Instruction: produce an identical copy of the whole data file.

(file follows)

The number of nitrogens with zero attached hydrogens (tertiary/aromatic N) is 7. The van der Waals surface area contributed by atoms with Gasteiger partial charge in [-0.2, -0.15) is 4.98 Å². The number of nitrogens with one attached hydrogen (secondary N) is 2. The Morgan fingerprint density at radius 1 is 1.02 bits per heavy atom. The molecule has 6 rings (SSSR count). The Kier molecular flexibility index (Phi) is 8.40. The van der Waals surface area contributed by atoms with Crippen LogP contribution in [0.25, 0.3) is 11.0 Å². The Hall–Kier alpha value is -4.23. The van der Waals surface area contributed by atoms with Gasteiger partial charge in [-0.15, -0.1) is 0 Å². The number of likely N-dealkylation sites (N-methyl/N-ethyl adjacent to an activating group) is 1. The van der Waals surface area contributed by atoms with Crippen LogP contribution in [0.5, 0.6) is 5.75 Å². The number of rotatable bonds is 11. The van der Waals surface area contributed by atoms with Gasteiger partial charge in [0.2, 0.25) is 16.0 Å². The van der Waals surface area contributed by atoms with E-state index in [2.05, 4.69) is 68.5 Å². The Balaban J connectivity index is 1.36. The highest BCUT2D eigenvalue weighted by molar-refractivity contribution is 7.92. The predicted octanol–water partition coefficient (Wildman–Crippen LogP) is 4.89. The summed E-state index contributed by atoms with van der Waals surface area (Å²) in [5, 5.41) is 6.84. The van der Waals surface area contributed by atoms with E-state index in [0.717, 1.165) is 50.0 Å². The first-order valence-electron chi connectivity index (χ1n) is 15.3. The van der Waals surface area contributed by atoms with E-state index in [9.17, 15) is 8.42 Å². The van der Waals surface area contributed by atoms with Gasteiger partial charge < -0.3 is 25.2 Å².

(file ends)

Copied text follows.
The number of nitrogens with zero attached hydrogens (tertiary/aromatic N) is 7. The van der Waals surface area contributed by atoms with Gasteiger partial charge in [-0.2, -0.15) is 4.98 Å². The number of nitrogens with one attached hydrogen (secondary N) is 2. The Morgan fingerprint density at radius 1 is 1.02 bits per heavy atom. The molecule has 6 rings (SSSR count). The Kier molecular flexibility index (Phi) is 8.40. The van der Waals surface area contributed by atoms with Crippen LogP contribution in [0.25, 0.3) is 11.0 Å². The Hall–Kier alpha value is -4.23. The van der Waals surface area contributed by atoms with Gasteiger partial charge in [-0.15, -0.1) is 0 Å². The number of likely N-dealkylation sites (N-methyl/N-ethyl adjacent to an activating group) is 1. The van der Waals surface area contributed by atoms with Crippen LogP contribution in [0.5, 0.6) is 5.75 Å². The number of rotatable bonds is 11. The van der Waals surface area contributed by atoms with Gasteiger partial charge in [0.2, 0.25) is 16.0 Å². The van der Waals surface area contributed by atoms with E-state index in [2.05, 4.69) is 68.5 Å². The Balaban J connectivity index is 1.36. The highest BCUT2D eigenvalue weighted by molar-refractivity contribution is 7.92. The predicted octanol–water partition coefficient (Wildman–Crippen LogP) is 4.89. The summed E-state index contributed by atoms with van der Waals surface area (Å²) in [5, 5.41) is 6.84. The van der Waals surface area contributed by atoms with E-state index in [0.717, 1.165) is 50.0 Å². The first-order valence-electron chi connectivity index (χ1n) is 15.3. The van der Waals surface area contributed by atoms with E-state index in [9.17, 15) is 8.42 Å². The van der Waals surface area contributed by atoms with Gasteiger partial charge < -0.3 is 25.2 Å².